Jessie Balmert of the Cincinnati Enquirer and USA Today Network
“Ohio lawmakers took he first step toward making Juneteenth a paid state holiday.”
My first reaction to the Senate passing this piece of legislation by a 32-0 vote was “Do the state employees really need another paid holiday?” Then I wondered “How many paid holidays do they currently get?”
If you aren’t familiar with Juneteenth, you might find it interesting. It represents the day (June 19, 1965) “…Union Major Gen. Gordon Granger , arrived in Galveston, Texas, with news that the war had ended and that enslaved people were free.” This occurred nearly two and a half years after the Emancipation Proclamation was passed.
The justification for this legislation was stated as:
“Ohioans need a time to reflect and use Juneteenth as a way to bridge gaps and divides between races and have discussions on how slavery itself influenced our society…”
“Bridge gaps and divides between the races”: We currently have Martin Luther King Day as a holiday. His message was one of racial harmony and his desire was a time when one’s character would be their defining trait, not their race. So it seems like we already have a paid holiday designed for this purpose, doesn’t it?
“…Have discussions on how slavery itself influenced our society…”: The last I checked, we have a whole month titled “Black History Month” designed to give us time to reflect on the African American’s experiences and contributions. So is one more paid holiday needed to accomplish this goal? It wouldn’t seem to be necessary.
As I reflected on the Ohio Senate’s action I couldn’t help but be confused. I can understand why Texas might adopt Juneteenth as a state holiday, but Ohio? Texas was a slave state so this was meaningful to them. Ohio NEVER was a slave state or territory! The last time slavery was legal in what is now Ohio is when it was Indian Territory and under British control. When it became part of the United States slavery was outlawed. It was an official part of the Northwest Territory authorization. When the Virginia Military District was opened for settlement, some came, at least in part because they abhorred slavery that was legal in Virginia. Two of those settlers were Thomas & Elanor Worthington. So why should we celebrate Texas history rather than Ohio history? It doesn’t make sense to me.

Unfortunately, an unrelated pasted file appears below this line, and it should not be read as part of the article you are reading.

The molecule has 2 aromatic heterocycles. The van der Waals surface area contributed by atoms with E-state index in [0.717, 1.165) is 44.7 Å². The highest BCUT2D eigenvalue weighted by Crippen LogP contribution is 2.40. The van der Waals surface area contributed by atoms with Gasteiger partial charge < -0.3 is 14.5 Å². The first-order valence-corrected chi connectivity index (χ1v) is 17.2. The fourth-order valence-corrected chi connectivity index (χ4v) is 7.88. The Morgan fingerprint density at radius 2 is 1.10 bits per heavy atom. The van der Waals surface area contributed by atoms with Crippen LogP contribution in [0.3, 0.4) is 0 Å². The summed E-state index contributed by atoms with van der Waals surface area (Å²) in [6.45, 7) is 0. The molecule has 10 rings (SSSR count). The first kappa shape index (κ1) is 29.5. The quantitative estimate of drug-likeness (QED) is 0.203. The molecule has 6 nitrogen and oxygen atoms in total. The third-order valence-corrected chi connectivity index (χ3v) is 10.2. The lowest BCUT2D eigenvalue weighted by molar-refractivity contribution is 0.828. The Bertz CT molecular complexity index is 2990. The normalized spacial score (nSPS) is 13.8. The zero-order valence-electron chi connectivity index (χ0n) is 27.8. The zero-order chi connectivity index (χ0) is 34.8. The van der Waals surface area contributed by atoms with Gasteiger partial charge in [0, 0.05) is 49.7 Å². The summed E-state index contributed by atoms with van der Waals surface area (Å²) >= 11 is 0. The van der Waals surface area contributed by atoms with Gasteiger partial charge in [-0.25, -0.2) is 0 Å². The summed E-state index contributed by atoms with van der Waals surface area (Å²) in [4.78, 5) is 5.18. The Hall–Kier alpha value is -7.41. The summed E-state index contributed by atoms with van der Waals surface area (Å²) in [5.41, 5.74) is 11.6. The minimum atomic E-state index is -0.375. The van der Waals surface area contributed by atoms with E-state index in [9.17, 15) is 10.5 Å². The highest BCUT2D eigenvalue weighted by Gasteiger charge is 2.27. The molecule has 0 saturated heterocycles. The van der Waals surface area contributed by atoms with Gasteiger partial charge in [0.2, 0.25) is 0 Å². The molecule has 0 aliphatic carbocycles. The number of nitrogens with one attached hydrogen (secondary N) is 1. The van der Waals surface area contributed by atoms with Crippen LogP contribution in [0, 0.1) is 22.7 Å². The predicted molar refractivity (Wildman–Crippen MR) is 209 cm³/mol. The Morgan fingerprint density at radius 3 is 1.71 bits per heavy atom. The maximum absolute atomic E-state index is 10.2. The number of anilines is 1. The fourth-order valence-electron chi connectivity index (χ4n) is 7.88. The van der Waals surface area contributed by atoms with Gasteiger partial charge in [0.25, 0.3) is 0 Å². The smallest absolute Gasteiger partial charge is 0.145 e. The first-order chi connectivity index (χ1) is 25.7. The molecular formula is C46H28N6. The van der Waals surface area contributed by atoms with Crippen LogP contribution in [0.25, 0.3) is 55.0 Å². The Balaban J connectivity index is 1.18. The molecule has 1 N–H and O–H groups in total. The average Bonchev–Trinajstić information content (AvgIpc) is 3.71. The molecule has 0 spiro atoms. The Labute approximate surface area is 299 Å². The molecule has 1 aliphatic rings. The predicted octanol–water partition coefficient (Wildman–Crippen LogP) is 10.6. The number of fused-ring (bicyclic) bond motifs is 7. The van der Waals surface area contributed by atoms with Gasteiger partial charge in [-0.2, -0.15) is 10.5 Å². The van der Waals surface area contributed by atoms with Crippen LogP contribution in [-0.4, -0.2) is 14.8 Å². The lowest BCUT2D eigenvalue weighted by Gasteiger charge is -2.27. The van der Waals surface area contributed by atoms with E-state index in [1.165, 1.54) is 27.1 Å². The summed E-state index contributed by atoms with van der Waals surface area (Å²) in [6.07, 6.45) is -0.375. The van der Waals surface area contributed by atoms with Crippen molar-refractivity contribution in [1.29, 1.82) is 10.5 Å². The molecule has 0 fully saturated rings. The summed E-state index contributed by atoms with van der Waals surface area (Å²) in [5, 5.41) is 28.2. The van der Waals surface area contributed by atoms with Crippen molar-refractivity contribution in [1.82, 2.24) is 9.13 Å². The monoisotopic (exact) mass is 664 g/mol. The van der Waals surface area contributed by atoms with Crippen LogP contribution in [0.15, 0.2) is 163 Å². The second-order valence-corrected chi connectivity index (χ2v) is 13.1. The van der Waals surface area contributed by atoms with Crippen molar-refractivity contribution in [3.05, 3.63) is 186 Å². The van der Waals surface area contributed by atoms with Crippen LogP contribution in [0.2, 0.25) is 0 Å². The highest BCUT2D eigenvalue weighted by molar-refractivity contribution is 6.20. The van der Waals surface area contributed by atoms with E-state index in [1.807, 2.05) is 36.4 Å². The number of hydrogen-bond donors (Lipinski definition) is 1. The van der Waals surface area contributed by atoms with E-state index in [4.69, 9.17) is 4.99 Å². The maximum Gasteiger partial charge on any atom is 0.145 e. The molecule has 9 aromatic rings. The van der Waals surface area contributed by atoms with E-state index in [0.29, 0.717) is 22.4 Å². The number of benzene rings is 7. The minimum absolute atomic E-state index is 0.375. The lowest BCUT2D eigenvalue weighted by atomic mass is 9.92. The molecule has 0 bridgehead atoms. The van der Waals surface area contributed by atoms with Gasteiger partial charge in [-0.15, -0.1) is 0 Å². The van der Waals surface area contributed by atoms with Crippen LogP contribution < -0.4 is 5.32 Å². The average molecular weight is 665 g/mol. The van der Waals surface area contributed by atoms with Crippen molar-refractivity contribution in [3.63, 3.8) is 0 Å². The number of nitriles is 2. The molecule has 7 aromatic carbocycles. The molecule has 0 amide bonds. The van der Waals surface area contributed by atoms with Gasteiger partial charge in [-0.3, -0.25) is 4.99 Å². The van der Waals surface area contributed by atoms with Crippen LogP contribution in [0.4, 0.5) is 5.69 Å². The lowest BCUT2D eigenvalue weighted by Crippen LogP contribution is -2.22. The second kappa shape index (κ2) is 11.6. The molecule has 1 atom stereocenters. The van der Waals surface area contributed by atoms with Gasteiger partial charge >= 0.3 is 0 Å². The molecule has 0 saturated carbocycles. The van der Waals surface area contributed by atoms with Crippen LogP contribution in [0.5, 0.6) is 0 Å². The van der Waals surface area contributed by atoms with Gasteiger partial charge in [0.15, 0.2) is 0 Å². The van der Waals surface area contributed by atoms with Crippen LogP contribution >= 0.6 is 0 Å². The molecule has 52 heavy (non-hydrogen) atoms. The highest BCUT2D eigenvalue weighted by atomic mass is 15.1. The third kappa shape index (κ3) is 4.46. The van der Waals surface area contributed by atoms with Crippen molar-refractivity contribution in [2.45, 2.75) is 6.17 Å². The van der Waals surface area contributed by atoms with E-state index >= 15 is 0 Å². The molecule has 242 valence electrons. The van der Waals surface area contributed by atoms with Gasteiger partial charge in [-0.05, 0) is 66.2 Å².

The timing of the Senate’s action is highly questionable. At this time many citizens are struggling because of the economic impact of the COVID-19 virus. The State’s budget is under stress and cuts are coming. And Ohio is having to borrow funds to maintain its unemployment benefits. Yet the Ohio Senate, by a 32-0 vote, decided that state employees should be given another tax payer paid holiday. Didn’t even one Ohio Senator see how insulting this would be to those struggling to make ends meet? Didn’t even one Ohio Senator think the timing was bad? Obviously they didn’t!
Maybe you should let your Ohio Senator know what you think about their legislation that would add an additional paid holiday for state employees. I did.